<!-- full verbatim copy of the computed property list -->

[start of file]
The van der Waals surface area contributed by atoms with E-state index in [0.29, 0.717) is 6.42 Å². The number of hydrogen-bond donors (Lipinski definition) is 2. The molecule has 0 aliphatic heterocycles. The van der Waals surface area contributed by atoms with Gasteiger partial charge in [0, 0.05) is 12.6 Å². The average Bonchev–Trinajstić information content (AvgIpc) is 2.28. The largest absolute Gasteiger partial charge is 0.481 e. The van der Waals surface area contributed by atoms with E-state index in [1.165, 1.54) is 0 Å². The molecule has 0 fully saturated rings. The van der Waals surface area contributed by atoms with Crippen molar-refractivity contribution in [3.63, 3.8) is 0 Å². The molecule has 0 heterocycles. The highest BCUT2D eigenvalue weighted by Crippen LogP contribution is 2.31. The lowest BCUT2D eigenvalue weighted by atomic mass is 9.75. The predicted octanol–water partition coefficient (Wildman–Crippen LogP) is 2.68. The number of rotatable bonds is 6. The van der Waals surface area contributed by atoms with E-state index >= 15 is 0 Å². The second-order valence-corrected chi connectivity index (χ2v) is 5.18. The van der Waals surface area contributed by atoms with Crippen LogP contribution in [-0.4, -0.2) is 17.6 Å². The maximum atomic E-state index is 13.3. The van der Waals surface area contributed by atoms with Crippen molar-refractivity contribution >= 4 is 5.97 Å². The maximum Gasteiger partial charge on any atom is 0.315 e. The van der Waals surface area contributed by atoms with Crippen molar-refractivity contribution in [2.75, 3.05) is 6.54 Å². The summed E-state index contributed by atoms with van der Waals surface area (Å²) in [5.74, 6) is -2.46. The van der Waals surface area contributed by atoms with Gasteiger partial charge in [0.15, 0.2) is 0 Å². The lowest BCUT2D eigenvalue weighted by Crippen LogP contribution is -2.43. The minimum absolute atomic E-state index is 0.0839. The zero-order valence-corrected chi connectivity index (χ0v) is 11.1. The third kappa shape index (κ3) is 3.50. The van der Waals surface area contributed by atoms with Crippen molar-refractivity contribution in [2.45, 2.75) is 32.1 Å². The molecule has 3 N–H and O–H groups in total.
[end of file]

The van der Waals surface area contributed by atoms with E-state index in [0.29, 0.717) is 6.42 Å². The number of hydrogen-bond donors (Lipinski definition) is 2. The molecule has 0 aliphatic heterocycles. The van der Waals surface area contributed by atoms with Gasteiger partial charge in [0, 0.05) is 12.6 Å². The average Bonchev–Trinajstić information content (AvgIpc) is 2.28. The largest absolute Gasteiger partial charge is 0.481 e. The van der Waals surface area contributed by atoms with E-state index in [1.165, 1.54) is 0 Å². The molecule has 0 fully saturated rings. The van der Waals surface area contributed by atoms with Crippen molar-refractivity contribution in [3.63, 3.8) is 0 Å². The molecule has 0 heterocycles. The highest BCUT2D eigenvalue weighted by Crippen LogP contribution is 2.31. The lowest BCUT2D eigenvalue weighted by atomic mass is 9.75. The predicted octanol–water partition coefficient (Wildman–Crippen LogP) is 2.68. The number of rotatable bonds is 6. The van der Waals surface area contributed by atoms with E-state index >= 15 is 0 Å². The second-order valence-corrected chi connectivity index (χ2v) is 5.18. The van der Waals surface area contributed by atoms with Crippen LogP contribution in [-0.4, -0.2) is 17.6 Å². The maximum atomic E-state index is 13.3. The van der Waals surface area contributed by atoms with Crippen molar-refractivity contribution >= 4 is 5.97 Å². The maximum Gasteiger partial charge on any atom is 0.315 e. The van der Waals surface area contributed by atoms with Crippen molar-refractivity contribution in [2.75, 3.05) is 6.54 Å². The summed E-state index contributed by atoms with van der Waals surface area (Å²) in [5.74, 6) is -2.46. The van der Waals surface area contributed by atoms with Gasteiger partial charge in [0.15, 0.2) is 0 Å². The lowest BCUT2D eigenvalue weighted by Crippen LogP contribution is -2.43. The minimum absolute atomic E-state index is 0.0839. The zero-order valence-corrected chi connectivity index (χ0v) is 11.1. The third kappa shape index (κ3) is 3.50. The van der Waals surface area contributed by atoms with Crippen molar-refractivity contribution in [2.45, 2.75) is 32.1 Å². The molecule has 3 N–H and O–H groups in total.